Steve is tackling the firebreak on the top paddock today. When I say that I drew the short straw having to take down the Christmas tree, I am underselling the tiny straw that Steve drew when he decided to tackle the paddocks with the whipper snipper. We can’t mow the paddocks because like all of the countryside around here, they are full of rocks. We could attempt to collect them all (as evidence shows someone has tried to do before by the piles of rocks in the 1st paddock close to the house) but then we would still have the enormous rocks sticking out of the ground and getting in the way to tackle. Short of making some home-made dynamite (you can find recipes for ANYTHING online…) to tackle them and give Frank the heart attack of his life, we figured that we might just have to come to terms with the hilly, rocky arid natures of these 2 paddocks. It’s nothing that the previous 2 owners haven’t had to come to terms with no matter how they tried to tame the terrain. Sometimes you have to work smarter, not harder and we intend to be the clever ones and use our brains. There are many trees that will grow in arid regions and in fact love a bit of dry and rocky hilly terrain. Olive trees were my first thought. They grow exceptionally well in Tasmania, especially in the North of the state and most vineyards around here also have olive trees. The Tamar Valley produces a lot of wine and we are surrounded by vineyards where we live. Brown Brothers winery (a very large conglomerate) owns the Tamar Ridge winery just around the corner from our home. We intend on growing a few grape vines to provide us with fruit and the raw materials for wine. The more I look into these wasted paddocks, the more I think about using them for exotic species of tree. Moringa oleifera is one such species that we want to grow on the property. It’s an amazing tree of which every part of the tree can be used. The leaves can be eaten like spinach, the young pods can be cooked and eaten like beans with an asparagus taste and once mature the peas can be used like dried legumes. An amazing oil that doesn’t go rancid can be skimmed from the top of mashed and boiled mature seeds. The tree grows incredibly quickly and the leaves, pods and seeds are all incredibly nutritious. This fantastic tree also survives in impossible places near the sea, in bad soil and dry areas. Seeds sprout readily in one or two weeks and it will grow readily from cuttings. It is the ideal tree for the top 2 paddocks and along with the neem tree will become a most useful addition to Serendipity Farm. We just have to source some now. The seeds that we bought previously failed to germinate and were obviously not viable. We tried with 2 different seed sources, both from Australia, but both times we had no luck. We tried various conditions to give the seeds the best chance at germinating and after reading about how readily they do germinate, we realised that our seed source was not a good one. We are going to try again in the next few weeks with a new seed source. I am very excited about the prospects of turning the back 3 acres of sheok trees and dry rocky hills into something productive and indeed beautiful. The Drumstick tree (Moringa oleifera) is a beautiful tree with attractive leaves and beautiful white flowers. I will keep you posted on how we go regarding germination and ultimately growing the plant on to the point of planting it out on Serendipity Farm.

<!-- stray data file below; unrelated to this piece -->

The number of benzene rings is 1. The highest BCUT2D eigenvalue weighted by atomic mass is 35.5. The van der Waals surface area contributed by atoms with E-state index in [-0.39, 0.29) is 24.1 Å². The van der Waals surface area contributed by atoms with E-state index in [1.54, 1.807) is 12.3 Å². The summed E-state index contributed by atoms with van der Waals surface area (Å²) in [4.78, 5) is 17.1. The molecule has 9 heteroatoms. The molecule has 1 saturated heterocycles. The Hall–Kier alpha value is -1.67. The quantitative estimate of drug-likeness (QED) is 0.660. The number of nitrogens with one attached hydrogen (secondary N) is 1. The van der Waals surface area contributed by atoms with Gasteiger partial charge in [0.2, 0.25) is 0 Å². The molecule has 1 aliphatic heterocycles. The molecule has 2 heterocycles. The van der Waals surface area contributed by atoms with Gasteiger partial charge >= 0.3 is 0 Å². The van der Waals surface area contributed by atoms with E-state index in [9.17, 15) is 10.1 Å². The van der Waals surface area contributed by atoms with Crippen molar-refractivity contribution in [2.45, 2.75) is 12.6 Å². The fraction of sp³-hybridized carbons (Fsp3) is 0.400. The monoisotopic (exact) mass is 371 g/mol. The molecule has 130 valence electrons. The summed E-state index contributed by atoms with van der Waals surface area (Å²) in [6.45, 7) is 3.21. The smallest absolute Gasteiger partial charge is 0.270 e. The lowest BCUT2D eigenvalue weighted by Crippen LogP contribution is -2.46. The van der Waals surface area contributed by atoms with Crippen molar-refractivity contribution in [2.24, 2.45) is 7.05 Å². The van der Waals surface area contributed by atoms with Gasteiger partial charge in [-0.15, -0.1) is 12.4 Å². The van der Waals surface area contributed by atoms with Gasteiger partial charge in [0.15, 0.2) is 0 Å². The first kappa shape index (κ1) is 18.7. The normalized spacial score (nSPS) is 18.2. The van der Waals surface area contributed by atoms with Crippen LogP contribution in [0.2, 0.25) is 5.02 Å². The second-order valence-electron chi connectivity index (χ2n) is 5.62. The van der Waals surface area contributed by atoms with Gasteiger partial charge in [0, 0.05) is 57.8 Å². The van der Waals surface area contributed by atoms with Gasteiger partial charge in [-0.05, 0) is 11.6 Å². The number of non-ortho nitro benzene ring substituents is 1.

I have just found some amazing information online about growing Moringa in Australia. It looks like we should be able to grow it here, despite our cooler temperate climate, thanks to our microclimate and our minimal frost. I knew that we would find something suitable for our back 3 acres and now I am quite excited to find that I should be able to get hold of some seed and be able to get some of these amazing trees growing. The tree has been extensively researched for use in Australia for food and biodiesel and is grown in Queensland and Northern Western Australia. Here is some information about this truly miraculous tree.